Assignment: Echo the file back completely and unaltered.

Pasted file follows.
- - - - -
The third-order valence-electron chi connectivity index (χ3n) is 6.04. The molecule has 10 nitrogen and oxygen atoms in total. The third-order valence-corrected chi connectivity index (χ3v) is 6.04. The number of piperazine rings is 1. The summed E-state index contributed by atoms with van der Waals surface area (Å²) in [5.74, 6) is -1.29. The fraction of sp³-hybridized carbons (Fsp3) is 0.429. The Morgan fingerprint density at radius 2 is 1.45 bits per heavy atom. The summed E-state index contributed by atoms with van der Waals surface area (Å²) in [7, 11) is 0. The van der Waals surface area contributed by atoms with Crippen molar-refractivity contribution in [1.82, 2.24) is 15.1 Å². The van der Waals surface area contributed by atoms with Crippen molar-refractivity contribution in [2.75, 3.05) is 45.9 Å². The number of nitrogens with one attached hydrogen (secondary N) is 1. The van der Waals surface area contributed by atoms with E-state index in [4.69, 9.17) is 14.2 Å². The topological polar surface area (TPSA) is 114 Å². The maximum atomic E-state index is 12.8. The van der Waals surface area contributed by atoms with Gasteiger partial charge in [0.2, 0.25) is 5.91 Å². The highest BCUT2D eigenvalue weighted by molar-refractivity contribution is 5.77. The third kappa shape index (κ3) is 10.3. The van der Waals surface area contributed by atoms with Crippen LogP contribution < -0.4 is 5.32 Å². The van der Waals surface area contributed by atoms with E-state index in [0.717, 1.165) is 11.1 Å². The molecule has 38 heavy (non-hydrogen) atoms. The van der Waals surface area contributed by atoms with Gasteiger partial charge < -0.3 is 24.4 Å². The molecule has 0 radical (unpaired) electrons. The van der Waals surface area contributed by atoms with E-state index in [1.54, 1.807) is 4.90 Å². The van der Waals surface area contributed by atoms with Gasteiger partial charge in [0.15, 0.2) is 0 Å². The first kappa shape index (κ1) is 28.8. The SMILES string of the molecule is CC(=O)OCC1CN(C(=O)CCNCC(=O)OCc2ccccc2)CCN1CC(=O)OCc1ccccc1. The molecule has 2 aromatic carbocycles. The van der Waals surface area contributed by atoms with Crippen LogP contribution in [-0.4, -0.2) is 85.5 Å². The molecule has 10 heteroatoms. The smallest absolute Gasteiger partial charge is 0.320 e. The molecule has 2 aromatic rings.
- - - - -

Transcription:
The third-order valence-electron chi connectivity index (χ3n) is 6.04. The molecule has 10 nitrogen and oxygen atoms in total. The third-order valence-corrected chi connectivity index (χ3v) is 6.04. The number of piperazine rings is 1. The summed E-state index contributed by atoms with van der Waals surface area (Å²) in [5.74, 6) is -1.29. The fraction of sp³-hybridized carbons (Fsp3) is 0.429. The Morgan fingerprint density at radius 2 is 1.45 bits per heavy atom. The summed E-state index contributed by atoms with van der Waals surface area (Å²) in [7, 11) is 0. The van der Waals surface area contributed by atoms with Crippen molar-refractivity contribution in [1.82, 2.24) is 15.1 Å². The van der Waals surface area contributed by atoms with Crippen molar-refractivity contribution in [2.75, 3.05) is 45.9 Å². The number of nitrogens with one attached hydrogen (secondary N) is 1. The van der Waals surface area contributed by atoms with E-state index in [4.69, 9.17) is 14.2 Å². The topological polar surface area (TPSA) is 114 Å². The maximum atomic E-state index is 12.8. The van der Waals surface area contributed by atoms with Gasteiger partial charge in [0.2, 0.25) is 5.91 Å². The highest BCUT2D eigenvalue weighted by molar-refractivity contribution is 5.77. The third kappa shape index (κ3) is 10.3. The van der Waals surface area contributed by atoms with Crippen LogP contribution < -0.4 is 5.32 Å². The van der Waals surface area contributed by atoms with E-state index in [0.717, 1.165) is 11.1 Å². The molecule has 38 heavy (non-hydrogen) atoms. The van der Waals surface area contributed by atoms with Gasteiger partial charge < -0.3 is 24.4 Å². The molecule has 0 radical (unpaired) electrons. The van der Waals surface area contributed by atoms with E-state index in [1.54, 1.807) is 4.90 Å². The van der Waals surface area contributed by atoms with Gasteiger partial charge in [0.15, 0.2) is 0 Å². The first kappa shape index (κ1) is 28.8. The SMILES string of the molecule is CC(=O)OCC1CN(C(=O)CCNCC(=O)OCc2ccccc2)CCN1CC(=O)OCc1ccccc1. The molecule has 2 aromatic carbocycles. The van der Waals surface area contributed by atoms with Crippen LogP contribution in [-0.4, -0.2) is 85.5 Å². The molecule has 10 heteroatoms. The smallest absolute Gasteiger partial charge is 0.320 e. The molecule has 2 aromatic rings.